Penn State skill position players present formidable test for Ohio State football defense

Joey Kaufman
The Columbus Dispatch

Early in the third quarter of Penn State’s win over Minnesota on Saturday, receiver Parker Washington was running a deep route toward the end zone.

As he approached the goal line, a floating pass arrived from quarterback Sean Clifford. In order to outmaneuver safety Terell Smith, who draped him in coverage, Washington outjumped him to pluck the ball out of the air for a 35-yard touchdown.

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“Just perfectly timed on the high point,” Greg McElroy, the former Alabama quarterback and color commentator, said on ABC’s telecast.

The acrobatic catch made by Washington offers a glimpse of the threat posed by the Nittany Lions when Ohio State visits Happy Valley for a top-15 matchup on Saturday afternoon.

Through nearly two months of the season, the unbeaten Buckeyes have faced other talented receivers such as Michigan State’s Jayden Reed or tough running backs such as Wisconsin’s Braelon Allen.

Penn State receiver Parker Washington has a team-high 30 catches for 388 yards and a touchdown.

But Penn State contains the most complete blend of skill position talent between Mitchell Tinsley and Washington, as well as Nicholas Singleton, a running back who is among the top rushers in the Big Ten as a freshman.

“The combination of quarterback and wide receiver will be the biggest challenge so far,” Buckeyes coach Ryan Day said. “They’re a good collection of talent, running backs, wide receivers, tight ends and the quarterback.”

The Nittany Lions’ use of their playmakers is directed by Clifford, a battle-tested quarterback who is also a polarizing figure within his own fanbase. Some fans at Beaver Stadium booed Clifford during pregame introductions last week as coach James Franklin stuck with the super senior as the starter instead of turning to heralded freshman Drew Allar following their first loss at Michigan.

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If not as prolific as other passers in the conference with arm strength, Clifford has still been capable signal caller with a 13-3 touchdown-to-interception ratio through seven games.

Ohio State sees his experience behind center as an advantage for the Nittany Lions. He has made 40 career starts over a stretch that began in 2019.

“He’s played a lot of football,” Day said, “and a lot of guys who play that much football, they have so many snaps under their belt that they’ve seen so many different things that that makes them dangerous in and of itself.”

Part of the success of the Buckeyes’ defense this season is tied to coordinator Jim Knowles’ ability to disguise fronts before the ball is snapped, causing some confusion for the offenses identifying looks.

Penn State wide receiver Mitchell Tinsley has 28 receptions for 340 yards and four touchdowns.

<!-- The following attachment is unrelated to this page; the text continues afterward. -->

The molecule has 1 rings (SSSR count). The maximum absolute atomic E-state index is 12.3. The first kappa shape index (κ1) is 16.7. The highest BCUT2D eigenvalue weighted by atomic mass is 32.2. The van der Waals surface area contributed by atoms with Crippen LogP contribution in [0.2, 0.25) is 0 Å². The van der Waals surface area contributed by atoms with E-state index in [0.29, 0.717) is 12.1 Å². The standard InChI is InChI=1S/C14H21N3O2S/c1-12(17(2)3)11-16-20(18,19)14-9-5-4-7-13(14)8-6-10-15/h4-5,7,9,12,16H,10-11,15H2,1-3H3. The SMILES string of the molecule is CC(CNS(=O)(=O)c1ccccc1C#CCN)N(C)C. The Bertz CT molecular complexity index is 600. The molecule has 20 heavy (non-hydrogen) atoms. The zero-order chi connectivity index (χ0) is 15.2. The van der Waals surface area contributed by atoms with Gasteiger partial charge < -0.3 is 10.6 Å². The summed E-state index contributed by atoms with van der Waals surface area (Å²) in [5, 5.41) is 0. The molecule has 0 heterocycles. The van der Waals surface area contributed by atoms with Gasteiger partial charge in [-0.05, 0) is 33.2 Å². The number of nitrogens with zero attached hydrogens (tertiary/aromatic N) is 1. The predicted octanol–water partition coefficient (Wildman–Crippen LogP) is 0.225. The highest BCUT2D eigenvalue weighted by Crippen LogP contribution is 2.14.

Clifford’s experience could make him better equipped than most quarterbacks to handle that variety.

“He’s veteran,” Knowles said. “He’s very smart. He’s good at reading what you’re doing, delivering the ball. He’s tough. Hangs in there. He can scramble. He’s just a really good quarterback. He’s an operator.”

His poise was evident on the touchdown pass to Washington on Saturday as he absorbed a hit from a defensive tackle while lofting a pass downfield.

Washington had a 100-yard receiving game against the Buckeyes last October as a complement to Jahan Dotson, the star receiver who is now in the NFL, before assuming a larger role with Tinsley.

Washington has a team-high 30 catches for 388 yards and a touchdown while Tinsley has 28 receptions for 340 yards and four touchdowns. Tight end Brenton Strange, who has nabbed 17 passes for 245 yards and four touchdowns, is also a staple of the passing game.

Knowles remarked this week that the Nittany Lions’ receivers are all skillful.

“They can go up and win a lot of 50/50 balls,” he said. “They’re good route runners. I just think that whole operation will be a challenge for us.”

Ohio State defense has challenge against Penn State

The back of the Buckeyes’ defense has been vulnerable, at least in part because of injuries.

Penn State freshman running back Nick Singleton has rushed for 561 yards and seven touchdowns and averages 6.8 yards per carry.

Starting cornerbacks Denzel Burke and Cameron Brown have been sidelined for various stretches. Brown has missed three out of the past four games, including last week against Iowa. Day did not specify the issue, but said that Brown is not to be out for the long-term and would be back soon.

The most encouraging development for Ohio State, and one that could help them Saturday, is the progress shown by Jordan Hancock. He missed the first half of regular season because of an apparent lower body injury but made his debut in the win over the Hawkeyes and played 15 snaps.

“He has great length and skills,” Knowles said, “but he also sees the formation well. He sees the adjustment. He can predict pre-snap what’s going to happen. He has a high football intelligence.”

Joey Kaufman covers Ohio State football for The Columbus Dispatch. Contact him at or on Twitter @joeyrkaufman

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